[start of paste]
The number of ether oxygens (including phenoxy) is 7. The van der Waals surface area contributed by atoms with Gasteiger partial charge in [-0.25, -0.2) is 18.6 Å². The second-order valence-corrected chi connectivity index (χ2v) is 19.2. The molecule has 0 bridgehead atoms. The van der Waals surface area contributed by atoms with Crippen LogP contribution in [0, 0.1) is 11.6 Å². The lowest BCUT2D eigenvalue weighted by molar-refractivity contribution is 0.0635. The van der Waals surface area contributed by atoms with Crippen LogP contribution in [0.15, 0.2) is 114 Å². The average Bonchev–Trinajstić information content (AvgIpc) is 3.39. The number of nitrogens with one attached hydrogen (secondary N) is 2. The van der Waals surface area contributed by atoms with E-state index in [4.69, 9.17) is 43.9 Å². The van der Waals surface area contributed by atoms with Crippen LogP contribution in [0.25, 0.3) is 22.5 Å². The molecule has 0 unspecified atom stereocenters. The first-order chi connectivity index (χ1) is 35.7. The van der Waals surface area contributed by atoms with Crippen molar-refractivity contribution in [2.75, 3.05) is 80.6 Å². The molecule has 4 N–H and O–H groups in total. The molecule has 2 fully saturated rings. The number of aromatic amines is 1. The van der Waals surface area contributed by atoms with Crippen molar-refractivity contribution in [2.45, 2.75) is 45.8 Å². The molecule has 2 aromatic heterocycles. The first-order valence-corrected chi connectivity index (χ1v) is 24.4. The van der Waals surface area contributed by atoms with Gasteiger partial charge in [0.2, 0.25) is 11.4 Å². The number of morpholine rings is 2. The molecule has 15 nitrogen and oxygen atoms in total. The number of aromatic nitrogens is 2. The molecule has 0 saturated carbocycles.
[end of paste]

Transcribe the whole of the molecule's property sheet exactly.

The number of ether oxygens (including phenoxy) is 7. The van der Waals surface area contributed by atoms with Gasteiger partial charge in [-0.25, -0.2) is 18.6 Å². The second-order valence-corrected chi connectivity index (χ2v) is 19.2. The molecule has 0 bridgehead atoms. The van der Waals surface area contributed by atoms with Crippen LogP contribution in [0, 0.1) is 11.6 Å². The lowest BCUT2D eigenvalue weighted by molar-refractivity contribution is 0.0635. The van der Waals surface area contributed by atoms with Crippen LogP contribution in [0.15, 0.2) is 114 Å². The average Bonchev–Trinajstić information content (AvgIpc) is 3.39. The number of nitrogens with one attached hydrogen (secondary N) is 2. The van der Waals surface area contributed by atoms with E-state index in [4.69, 9.17) is 43.9 Å². The van der Waals surface area contributed by atoms with Crippen LogP contribution in [0.25, 0.3) is 22.5 Å². The molecule has 0 unspecified atom stereocenters. The first-order chi connectivity index (χ1) is 35.7. The van der Waals surface area contributed by atoms with Crippen molar-refractivity contribution in [2.75, 3.05) is 80.6 Å². The molecule has 4 N–H and O–H groups in total. The molecule has 2 fully saturated rings. The number of aromatic amines is 1. The van der Waals surface area contributed by atoms with Crippen molar-refractivity contribution in [2.45, 2.75) is 45.8 Å². The molecule has 2 aromatic heterocycles. The first-order valence-corrected chi connectivity index (χ1v) is 24.4. The van der Waals surface area contributed by atoms with Gasteiger partial charge in [0.2, 0.25) is 11.4 Å². The number of morpholine rings is 2. The molecule has 15 nitrogen and oxygen atoms in total. The number of aromatic nitrogens is 2. The molecule has 0 saturated carbocycles.